New owners of town's former courts say they have big plans for the building
Southport-based Access Point Ltd are now the proud proprietors of the disused justice building on Albert Road
New court owners Amanda and David Robershaw and Jeanette Morgan
A leading Southport firm has taken on one of the resort’s landmark buildings in what it calls a new and exciting redevelopment project.
Access Point – which employs more than 35 people – is now the proud owner of the former North Sefton Magistrates’ Courts on Albert Road.
The doors to the former courts were closed for the last time in October 2011 following 71 years of legal history, leaving the justice building empty.
But last Tuesday, the retail promotion company – headed by co-owners David and Amanda Robertshaw and Jeanette Morgan – received the keys for the former courts.
Talking to the Visiter, Amanda said that as their business is doing so well, they were in need of some more space – having outgrown their current office above Russell and Bromley in Lord Street.
With the move, the firm will also be looking to create more than 15 extra staffing positions.
“We chose this building because it is so iconic. David is a Southport lad, he was born here, and now we have our family here too,” said Amanda who is married to David.
“Having driven past it, we thought wouldn’t it be lovely to have – then when it came up for auction we realised it was going to be quite a good deal for us.”
Amanda said that at auction in Aintree, the company was competing against a business- man who wanted to turn the site into a restaurant and a club, and a Chinese family who also had plans for a new restaurant.
“To us, what was important was staying in town, we are very active in bringing staff on and investing in them – so it was important for us to allow them to stay in Southport so they could still go about their business,” she added.
“It would have been cheaper for us to go out of town in terms of a new premises, but it wouldn’t have been appropriate for the staff or the ethos of our company.
“There is also a distinct lack in Southport town centre of suitable office sizes – there are small ones or really large ones, but no medium sizes – so we saw a lot of potential in this building.
“Now we feel we have bought the cheese and that at the moment we are having a little nibble on it.”
With more than 26,000sq ft to work with, Amanda said it is more space than they need and that they hope to open up some of the vast building to other businesses in future.
She added: “We are not planning on knocking the building down, we just want to revamp some areas.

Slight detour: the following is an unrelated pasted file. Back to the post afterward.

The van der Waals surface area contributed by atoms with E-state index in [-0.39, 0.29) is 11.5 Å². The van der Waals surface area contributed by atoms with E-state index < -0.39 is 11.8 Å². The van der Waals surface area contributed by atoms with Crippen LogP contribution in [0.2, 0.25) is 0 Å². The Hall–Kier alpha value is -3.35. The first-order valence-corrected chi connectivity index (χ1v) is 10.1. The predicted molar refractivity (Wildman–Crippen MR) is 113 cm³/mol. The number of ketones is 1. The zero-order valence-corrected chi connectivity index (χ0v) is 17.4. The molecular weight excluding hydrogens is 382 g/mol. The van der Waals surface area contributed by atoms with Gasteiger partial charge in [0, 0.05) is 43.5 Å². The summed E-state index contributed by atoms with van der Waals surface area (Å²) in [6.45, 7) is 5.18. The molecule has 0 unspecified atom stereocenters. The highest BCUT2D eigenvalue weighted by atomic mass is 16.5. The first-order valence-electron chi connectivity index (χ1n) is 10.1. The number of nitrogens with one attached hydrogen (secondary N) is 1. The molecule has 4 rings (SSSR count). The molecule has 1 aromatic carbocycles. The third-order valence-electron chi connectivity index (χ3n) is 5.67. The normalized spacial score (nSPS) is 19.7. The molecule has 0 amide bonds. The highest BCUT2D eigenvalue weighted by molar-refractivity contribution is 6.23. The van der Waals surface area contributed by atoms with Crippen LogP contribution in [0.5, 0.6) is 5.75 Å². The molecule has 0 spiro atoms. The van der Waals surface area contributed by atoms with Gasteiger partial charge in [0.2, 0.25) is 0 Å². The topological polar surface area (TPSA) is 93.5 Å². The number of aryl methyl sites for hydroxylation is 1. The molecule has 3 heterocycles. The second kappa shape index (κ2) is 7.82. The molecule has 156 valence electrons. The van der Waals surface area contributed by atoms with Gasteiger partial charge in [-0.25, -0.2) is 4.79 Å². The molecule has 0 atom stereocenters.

“It served a purpose with a lot of resort residents over the years – to have it just wiped off the map would be a travesty. It is part of Southport – we do not want to change the building.”
Amanda said that as a company they will be spending more in terms of investment than what they paid for it – with all the development set to take place in phases.
Currently talking with architects on how they can work with the space of the site, Amanda said they have a few ideas already.
With cells, three court rooms, a large atrium, basement, public galleries, judges’ chambers, many other rooms and a roof space to work with – Amanda said the company is ‘‘really excited’’ about the future.
“There is a lot of space – it really is a rabbit warren,” said Amanda. “We are intending to leave court one completely as it is, and hope to register it with a film company just to see if anyone wants to use it.
‘‘With the public galleries, we could do a cinema or film event in the court. There are so many different things that can be done with the place – we do not have plans for all of it at the moment.”
Amanda also told the Visiter that they intend to keep the ornate wood panelling, legal themed insignias, parquet flooring and restore many of the art deco features.
The company will also utilise the roof space for summer staff barbecues, events and a breakout space and will use the atrium as a pop-up area for an art gallery or other projects – calling it a real ‘‘blank canvas’.’
‘‘For me it really resonates with the initial ideas of Southport with people like William Atkinson, who were all about benefiting the town and furthering that. “For me, we are echoing was has gone before,” Amanda added.
“It is beautiful in such an austere way – but it is also very typical of 1920s architecture. Everything we will do will echo that.”
Amanda said that English Heritage looked at the building to list it as a good example of architecture of that time, but decided against doing so because it ‘’was not unique enough’’. It is also just outside the Lord Street conservation area.
Wanting to keep as much of the building as it is, Amanda added: ‘‘We will be hopefully making it less intimidating and just repurposing the building – it is such a wonderful space and design.
‘‘Anything that is original we will not be covering that up. To keep those things is part of the interest for us... it is why we bought it – we did not just want a concrete box.
“It is a big project, but one that is really exciting for us all.”
With both the police and fire station as neighbours, Amanda added, laughing: “It is very secure here.”
By Georgina Stubbs